Drustan's face twisted with disgust. "It is wrong to separate a mother from her child."

"He won't care." She loved her brother, but Talorc could be single-minded to the point of pain at times. "Sean was Chrechte, the baby will be Chrechte."

"I will not let Talorc take the bairn."

She was equally comforted and frightened by the promise. "I don't want war."

"It is the way of our people."

"And we almost died out because of it. It is not the right way, Drustan."

"Would you have me dismiss an insult? Would you prefer I gave the babe over to your brother? Will you only be content when the Balmorals are crashed under the Sinclairs' heels?"


Then what do you bloody want, damn it?

Cait heard the words in a shout loud enough to fell a pine tree, but Drustan's lips had not moved.

Did you just speak in my mind? she asked with her thoughts directed at him.

His green eyes widened and then narrowed. Not intentionally. What did you hear?

"I heard you yell, Then what do you bloody want, damn it?" she said out loud. "Only it was inside my head."

His hand lifted to touch her face almost reverently. "We are true-mated."

Cait shook her head, unable to believe it. They could not be true mates. Not after only one night not when their marriage had been the result of his desire for revenge against her former clan. Cold gripped her and she shivered, feeling woozy. The room grew very dark and Drustan's face swam before her eyes.

She woke lying on their bed with Drustan leaning over her.

He smiled, but his gaze was narrowed with concern. "I do not believe I have heard of a femwolf fainting from the news her husband was her sacred mate before."

Her heart squeezed at the ancient term. "But isn't it impossible?" It had to be impossible.

"Why? Because you are a Sinclair and I am a Balmoral? We are both Chrechte."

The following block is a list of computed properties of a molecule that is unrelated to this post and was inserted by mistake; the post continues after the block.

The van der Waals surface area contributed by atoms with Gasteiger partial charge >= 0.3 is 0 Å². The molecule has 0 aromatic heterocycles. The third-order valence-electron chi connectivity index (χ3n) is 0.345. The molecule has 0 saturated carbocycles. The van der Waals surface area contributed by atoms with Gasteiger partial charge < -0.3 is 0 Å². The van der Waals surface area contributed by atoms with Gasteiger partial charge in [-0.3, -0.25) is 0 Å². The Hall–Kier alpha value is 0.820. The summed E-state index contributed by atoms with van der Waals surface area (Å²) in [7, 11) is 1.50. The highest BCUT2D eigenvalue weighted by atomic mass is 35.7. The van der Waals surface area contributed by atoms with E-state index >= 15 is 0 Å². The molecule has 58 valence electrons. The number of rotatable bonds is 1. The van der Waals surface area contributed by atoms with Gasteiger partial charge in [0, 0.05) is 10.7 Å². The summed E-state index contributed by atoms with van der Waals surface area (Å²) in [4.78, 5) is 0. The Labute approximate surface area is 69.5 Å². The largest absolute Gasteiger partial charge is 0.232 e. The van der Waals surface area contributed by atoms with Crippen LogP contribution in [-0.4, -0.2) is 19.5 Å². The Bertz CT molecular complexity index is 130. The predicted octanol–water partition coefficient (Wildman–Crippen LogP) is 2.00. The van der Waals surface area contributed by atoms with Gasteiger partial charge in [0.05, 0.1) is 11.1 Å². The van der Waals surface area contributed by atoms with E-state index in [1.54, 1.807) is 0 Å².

She'd always thought that being a true mate would include loving her mate. Did it? Her feelings where he was concerned confused her. And what about him did Drustan feel more than lust for her? He said he wanted her trust. Was that mere male posturing, or an expression of a deeper need he had not yet put into words? Or was true-mating as basic as going into heat? A very physical thing that she had always believed was more than physical.

"I don't know," she said finally.

"You were not true-mated with Sean." He sounded very pleased by that fact.

"No, of course not. I already told you, but how could I be and be true-mated to you anyway?"

He brushed her hair back from her face. "I have heard of Chrechte being blessed with more than one true mate in their lifetime."

"Is it a blessing for you?"

"Yes. No matter why we mated, I want our marriage to be strong. I want you to be happy, Cait."

"You do?" Had Sean wanted her to be happy? She'd always had the impression that her brother's gratification was more important than her own to her first husband.


"Oh. That's nice."

Drustan smiled. "You are still a little befuddled by your faint, aren't you? It must be a pregnancy thing."

"I suppose."

"What about me?"

"What about you?"

"Do you want me to be happy, too?"

His happiness should not matter to her. She had not wed him by choice or by duty, but because of coercion. That was why she found it so peculiar that he wanted her to be content in their marriage. Her feelings did matter to him, if only just a little, but she did not understand why.

Unless it was his duty as a husband prompting him to be solicitous.

Regardless of why he felt as he did, she, too, cared if he was satisfied with her as his mate. Very much. "Yes, I want you to be happy."

"Then we will be."

"I will not be happy if you kill my brother," she warned.

His glare was ferocious enough to make her flinch. "Do not try to use our bond to manipulate me. I will do what I must do as a warrior."

"So, you lied?" she asked, trying to get away from the circle of his arms without success. "You only want me to be happy if it means you doing what you want?"